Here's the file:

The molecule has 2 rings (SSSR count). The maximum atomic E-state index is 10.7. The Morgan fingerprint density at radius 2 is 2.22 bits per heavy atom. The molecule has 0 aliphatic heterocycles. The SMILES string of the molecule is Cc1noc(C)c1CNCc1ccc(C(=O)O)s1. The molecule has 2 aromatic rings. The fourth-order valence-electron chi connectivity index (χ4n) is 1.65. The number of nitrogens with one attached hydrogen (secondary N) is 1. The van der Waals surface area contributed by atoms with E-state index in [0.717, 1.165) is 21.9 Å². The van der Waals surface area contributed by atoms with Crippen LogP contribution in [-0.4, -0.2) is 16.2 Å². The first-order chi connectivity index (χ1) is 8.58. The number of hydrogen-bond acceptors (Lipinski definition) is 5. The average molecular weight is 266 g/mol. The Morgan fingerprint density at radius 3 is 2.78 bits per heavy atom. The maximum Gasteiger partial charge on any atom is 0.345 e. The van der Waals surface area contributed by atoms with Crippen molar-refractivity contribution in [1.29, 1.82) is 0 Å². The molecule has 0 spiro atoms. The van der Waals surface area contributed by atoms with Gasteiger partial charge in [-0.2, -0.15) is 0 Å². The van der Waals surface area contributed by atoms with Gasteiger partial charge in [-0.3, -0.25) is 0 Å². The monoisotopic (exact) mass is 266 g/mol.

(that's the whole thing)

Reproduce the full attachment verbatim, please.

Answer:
The molecule has 2 rings (SSSR count). The maximum atomic E-state index is 10.7. The Morgan fingerprint density at radius 2 is 2.22 bits per heavy atom. The molecule has 0 aliphatic heterocycles. The SMILES string of the molecule is Cc1noc(C)c1CNCc1ccc(C(=O)O)s1. The molecule has 2 aromatic rings. The fourth-order valence-electron chi connectivity index (χ4n) is 1.65. The number of nitrogens with one attached hydrogen (secondary N) is 1. The van der Waals surface area contributed by atoms with E-state index in [0.717, 1.165) is 21.9 Å². The van der Waals surface area contributed by atoms with Crippen LogP contribution in [-0.4, -0.2) is 16.2 Å². The first-order chi connectivity index (χ1) is 8.58. The number of hydrogen-bond acceptors (Lipinski definition) is 5. The average molecular weight is 266 g/mol. The Morgan fingerprint density at radius 3 is 2.78 bits per heavy atom. The maximum Gasteiger partial charge on any atom is 0.345 e. The van der Waals surface area contributed by atoms with Crippen molar-refractivity contribution in [1.29, 1.82) is 0 Å². The molecule has 0 spiro atoms. The van der Waals surface area contributed by atoms with Gasteiger partial charge in [-0.2, -0.15) is 0 Å². The van der Waals surface area contributed by atoms with Gasteiger partial charge in [-0.3, -0.25) is 0 Å². The monoisotopic (exact) mass is 266 g/mol.